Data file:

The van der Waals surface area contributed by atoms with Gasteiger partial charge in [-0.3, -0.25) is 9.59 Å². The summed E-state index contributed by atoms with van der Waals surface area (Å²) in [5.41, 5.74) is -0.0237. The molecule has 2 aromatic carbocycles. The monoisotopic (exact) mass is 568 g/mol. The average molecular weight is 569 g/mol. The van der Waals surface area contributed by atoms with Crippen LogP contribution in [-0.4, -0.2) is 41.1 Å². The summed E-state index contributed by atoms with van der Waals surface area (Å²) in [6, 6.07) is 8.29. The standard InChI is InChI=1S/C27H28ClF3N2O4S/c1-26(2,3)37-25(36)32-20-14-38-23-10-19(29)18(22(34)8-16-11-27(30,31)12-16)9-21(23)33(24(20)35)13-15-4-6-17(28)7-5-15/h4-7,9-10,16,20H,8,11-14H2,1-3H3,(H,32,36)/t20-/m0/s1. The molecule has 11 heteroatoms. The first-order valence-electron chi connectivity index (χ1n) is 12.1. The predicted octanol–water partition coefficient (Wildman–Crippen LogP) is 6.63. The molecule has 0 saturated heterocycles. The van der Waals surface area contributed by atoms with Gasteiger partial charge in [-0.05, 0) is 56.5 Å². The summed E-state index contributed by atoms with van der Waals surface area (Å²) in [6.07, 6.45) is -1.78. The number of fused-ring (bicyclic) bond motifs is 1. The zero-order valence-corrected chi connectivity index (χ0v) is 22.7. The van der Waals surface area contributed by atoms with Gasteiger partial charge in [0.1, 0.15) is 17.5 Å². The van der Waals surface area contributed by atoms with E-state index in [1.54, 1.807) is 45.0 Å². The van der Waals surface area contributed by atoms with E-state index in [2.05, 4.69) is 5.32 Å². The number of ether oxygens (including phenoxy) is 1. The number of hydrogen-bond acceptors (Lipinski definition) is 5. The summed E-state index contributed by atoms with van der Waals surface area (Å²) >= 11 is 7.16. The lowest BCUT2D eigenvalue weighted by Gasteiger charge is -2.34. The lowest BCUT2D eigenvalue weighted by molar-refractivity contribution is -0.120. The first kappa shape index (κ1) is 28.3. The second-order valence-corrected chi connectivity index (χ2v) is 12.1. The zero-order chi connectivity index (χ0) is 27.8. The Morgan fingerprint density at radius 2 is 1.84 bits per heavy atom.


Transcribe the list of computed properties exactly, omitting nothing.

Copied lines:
The van der Waals surface area contributed by atoms with Gasteiger partial charge in [-0.3, -0.25) is 9.59 Å². The summed E-state index contributed by atoms with van der Waals surface area (Å²) in [5.41, 5.74) is -0.0237. The molecule has 2 aromatic carbocycles. The monoisotopic (exact) mass is 568 g/mol. The average molecular weight is 569 g/mol. The van der Waals surface area contributed by atoms with Crippen LogP contribution in [-0.4, -0.2) is 41.1 Å². The summed E-state index contributed by atoms with van der Waals surface area (Å²) in [6, 6.07) is 8.29. The standard InChI is InChI=1S/C27H28ClF3N2O4S/c1-26(2,3)37-25(36)32-20-14-38-23-10-19(29)18(22(34)8-16-11-27(30,31)12-16)9-21(23)33(24(20)35)13-15-4-6-17(28)7-5-15/h4-7,9-10,16,20H,8,11-14H2,1-3H3,(H,32,36)/t20-/m0/s1. The molecule has 11 heteroatoms. The first-order valence-electron chi connectivity index (χ1n) is 12.1. The predicted octanol–water partition coefficient (Wildman–Crippen LogP) is 6.63. The molecule has 0 saturated heterocycles. The van der Waals surface area contributed by atoms with Gasteiger partial charge in [-0.05, 0) is 56.5 Å². The summed E-state index contributed by atoms with van der Waals surface area (Å²) in [6.07, 6.45) is -1.78. The number of fused-ring (bicyclic) bond motifs is 1. The zero-order valence-corrected chi connectivity index (χ0v) is 22.7. The van der Waals surface area contributed by atoms with Gasteiger partial charge in [0.1, 0.15) is 17.5 Å². The van der Waals surface area contributed by atoms with E-state index in [1.54, 1.807) is 45.0 Å². The van der Waals surface area contributed by atoms with E-state index in [2.05, 4.69) is 5.32 Å². The number of ether oxygens (including phenoxy) is 1. The number of hydrogen-bond acceptors (Lipinski definition) is 5. The summed E-state index contributed by atoms with van der Waals surface area (Å²) >= 11 is 7.16. The lowest BCUT2D eigenvalue weighted by Gasteiger charge is -2.34. The lowest BCUT2D eigenvalue weighted by molar-refractivity contribution is -0.120. The first kappa shape index (κ1) is 28.3. The second-order valence-corrected chi connectivity index (χ2v) is 12.1. The zero-order chi connectivity index (χ0) is 27.8. The Morgan fingerprint density at radius 2 is 1.84 bits per heavy atom.